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Limit Proof

  1. Jul 6, 2010 #1

    jgens

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    So, I'm trying to prove that [itex]\lim_{x \to a} f(x) = \lim_{h \to 0} f(a+h)[/itex] and I'm wondering if this "proof" is correct:

    Suppose that [itex]\lim_{x \to a} f(x) = l[/itex] and [itex]\lim_{h \to 0} f(a+h) = m[/itex] with [itex]l \neq m[/itex]. Then, for any [itex]\varepsilon > 0[/itex] there must be some [itex]\delta > 0[/itex] such that [itex]0 < |x-a| < \delta[/itex] implies that [itex]|f(x) - l| < \varepsilon[/itex] and [itex]0< |h| < \delta[/itex] that [itex]|f(a+h) - m| < \varepsilon[/itex].

    Clearly [itex]a - \delta < x < a + \delta[/itex] and [itex]a - \delta < a + h < a + \delta[/itex], so there is a number [itex]x_1[/itex] such that [itex]|f(x_1) - l| < \varepsilon[/itex] and [itex]|f(x_1) - m| < \varepsilon[/itex].

    Choosing [itex]\varepsilon = |l-m|/2[/itex], it follows that [itex]|l-m| = |l - f(x_1) + f(x_1) -m| \leq |f(x_1) - l| + |f(x_1) - m| < |l-m|/2 + |l-m|/2 < |l-m|[/itex], which is a contradiction. Therefore, [itex]l=m[/itex].

    Does this work alright? Or is there another way that I should approach this problem? I appreciate any feedback! Thanks!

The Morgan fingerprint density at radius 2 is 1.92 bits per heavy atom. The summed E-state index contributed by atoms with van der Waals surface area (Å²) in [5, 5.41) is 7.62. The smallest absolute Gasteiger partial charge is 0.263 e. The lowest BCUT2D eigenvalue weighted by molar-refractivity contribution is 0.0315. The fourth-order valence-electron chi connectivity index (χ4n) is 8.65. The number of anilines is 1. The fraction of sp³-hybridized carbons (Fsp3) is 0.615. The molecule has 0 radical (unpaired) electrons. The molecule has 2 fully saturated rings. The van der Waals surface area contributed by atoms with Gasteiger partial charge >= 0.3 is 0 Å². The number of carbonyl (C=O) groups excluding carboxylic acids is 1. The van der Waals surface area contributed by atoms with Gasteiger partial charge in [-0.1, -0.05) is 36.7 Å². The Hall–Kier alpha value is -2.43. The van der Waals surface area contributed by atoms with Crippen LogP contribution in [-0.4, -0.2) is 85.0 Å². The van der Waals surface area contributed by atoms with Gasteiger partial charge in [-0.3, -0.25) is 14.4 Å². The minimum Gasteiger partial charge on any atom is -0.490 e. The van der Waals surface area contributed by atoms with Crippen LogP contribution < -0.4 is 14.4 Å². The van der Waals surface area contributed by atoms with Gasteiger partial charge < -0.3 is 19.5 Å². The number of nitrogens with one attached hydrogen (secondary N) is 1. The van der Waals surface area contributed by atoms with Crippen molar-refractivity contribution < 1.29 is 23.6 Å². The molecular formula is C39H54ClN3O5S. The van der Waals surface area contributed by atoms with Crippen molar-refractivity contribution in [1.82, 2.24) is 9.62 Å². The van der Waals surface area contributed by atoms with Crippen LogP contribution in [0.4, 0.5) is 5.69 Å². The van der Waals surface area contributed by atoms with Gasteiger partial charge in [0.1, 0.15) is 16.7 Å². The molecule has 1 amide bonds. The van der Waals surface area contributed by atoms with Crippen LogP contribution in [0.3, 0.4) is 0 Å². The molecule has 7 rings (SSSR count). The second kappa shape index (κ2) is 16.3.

2. jcsd
  3. Jul 6, 2010 #2
    Your approach seems to work, but I think it would have been much easier to write out what one of the limits means and then later set x = a + h. This approach also supports the intuitive idea behind this equality. There is also a way to prove this without resorting to the definition of the limit via some manipulations.
     
  4. Jul 6, 2010 #3
    Looks ok. It is possible to do it more directly. Suppose [tex]\lim_{x\to a}f(x)=L[/tex]. Fix [tex]\epsilon > 0[/tex]. For some [tex]\delta[/tex]-neighbourhood of [tex]a[/tex], [tex]|f(x)-L|<\epsilon[/tex]. Hence, if [tex]|h|<\delta[/tex], [tex]|f(a+h)-L|<\epsilon[/tex] holds, and therefore [tex]\lim_{h\to 0}f(a+h)=L[/tex]. It's essentially the same, though.

    Edit: I'm too slow
    Edit2: Wow, 3 minutes...way too slow
     
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